Major Pettigrew’s Last Stand

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Book and Author

Book – Major Ernest Pettigrew (retired), lives in Edgecombe St. Mary, a small village in the English countryside filled with rolling hills, and thatched cottages. The Major leads a quiet life valuing the proper things that Englishmen have lived by for generations: honor, duty, decorum, and a properly brewed cup of tea. But then his brother’s death sparks an unexpected friendship with Mrs. Jasmina Ali, the Pakistani shopkeeper from the village. The Major and Mrs. Ali soon find their friendship blossoming into something more. But village society insists on embracing him as the quintessential local and her as the permanent foreigner. Can their relationship survive the risks one takes when pursuing happiness in the face of culture and tradition?

Author – On her website, author Helen Simonson shares: I have lived in America for over twenty years. I have been a long-time and proud resident of Brooklyn and have recently moved with my family to the Washington D.C. area. However, I was born in England, and when I was a teenager, my family achieved the English dream – to move to a house in the country. … As a young woman, I could not wait to go to college in London, or to move three thousand miles away from home to America. Yet I have always carried with me a longing for England that will not fade. I think this dichotomy – between the desire for home and the urge to leave – is of central interest to my life and my writing.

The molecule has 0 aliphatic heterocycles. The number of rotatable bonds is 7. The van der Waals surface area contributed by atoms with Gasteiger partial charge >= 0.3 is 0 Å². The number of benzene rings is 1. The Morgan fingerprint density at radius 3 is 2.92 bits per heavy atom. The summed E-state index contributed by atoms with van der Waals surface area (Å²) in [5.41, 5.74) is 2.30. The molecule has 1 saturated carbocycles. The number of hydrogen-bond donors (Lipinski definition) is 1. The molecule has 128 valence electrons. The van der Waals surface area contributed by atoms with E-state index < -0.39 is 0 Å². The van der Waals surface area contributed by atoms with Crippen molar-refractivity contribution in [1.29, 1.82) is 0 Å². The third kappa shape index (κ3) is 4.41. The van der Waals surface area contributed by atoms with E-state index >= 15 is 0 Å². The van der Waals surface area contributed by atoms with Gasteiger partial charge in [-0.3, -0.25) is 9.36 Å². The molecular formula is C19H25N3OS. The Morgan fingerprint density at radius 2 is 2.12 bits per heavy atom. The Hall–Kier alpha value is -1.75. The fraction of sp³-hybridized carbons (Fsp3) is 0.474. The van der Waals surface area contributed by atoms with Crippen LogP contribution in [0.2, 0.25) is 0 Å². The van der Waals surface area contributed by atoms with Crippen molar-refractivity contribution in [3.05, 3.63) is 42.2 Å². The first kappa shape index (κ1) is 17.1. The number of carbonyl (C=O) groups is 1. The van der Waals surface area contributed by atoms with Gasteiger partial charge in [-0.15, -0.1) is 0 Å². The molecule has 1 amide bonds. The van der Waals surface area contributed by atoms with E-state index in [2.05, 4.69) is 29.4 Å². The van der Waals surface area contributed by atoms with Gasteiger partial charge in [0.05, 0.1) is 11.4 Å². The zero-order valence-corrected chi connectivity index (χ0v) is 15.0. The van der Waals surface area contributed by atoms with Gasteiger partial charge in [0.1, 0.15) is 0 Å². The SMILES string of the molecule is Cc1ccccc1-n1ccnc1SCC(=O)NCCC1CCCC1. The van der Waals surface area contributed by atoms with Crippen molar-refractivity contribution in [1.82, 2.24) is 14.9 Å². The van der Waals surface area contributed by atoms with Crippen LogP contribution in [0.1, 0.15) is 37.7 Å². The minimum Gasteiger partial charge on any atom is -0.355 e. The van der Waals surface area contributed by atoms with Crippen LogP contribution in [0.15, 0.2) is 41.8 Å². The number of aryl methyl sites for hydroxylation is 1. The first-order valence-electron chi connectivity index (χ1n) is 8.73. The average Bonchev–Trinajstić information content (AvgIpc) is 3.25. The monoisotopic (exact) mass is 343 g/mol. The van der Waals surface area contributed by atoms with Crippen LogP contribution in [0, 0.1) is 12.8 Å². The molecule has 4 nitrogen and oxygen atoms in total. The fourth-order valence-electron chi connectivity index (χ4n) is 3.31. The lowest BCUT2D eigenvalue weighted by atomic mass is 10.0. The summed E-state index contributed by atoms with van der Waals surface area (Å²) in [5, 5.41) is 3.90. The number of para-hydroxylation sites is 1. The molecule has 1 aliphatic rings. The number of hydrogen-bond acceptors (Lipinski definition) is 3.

Published in 2010, 368 pages

Awards and Honors –

  • Janet Maslin’s Top Ten Books 2010 New York Times
  • Library Journal Starred Review December 2009
  • Publisher’s Weekly Pick of the Week January 4, 2012


Discuss the themes of the book including inheritance, parents and adult children, defining community by the exclusion of the “other” and whether love is ageless.

Sources for more discussion questions include reading author interviews and listening to author interviews.

Critic– ““The quintessential English village becomes, in Simonson’s hands, the stage on which tradition, racism and the threat of change play out.” —Vancouver Sun


Author Interview:

Inspiration: learn more about The Kipling Society to better understand Rudyard Kipling and also Major Pettigrew.


How would you characterize this book? How would you find a similar title to recommend to someone? For you, what was most prominent about this story? Was this a love story starring seniors? A cross-cultural romance? An international setting?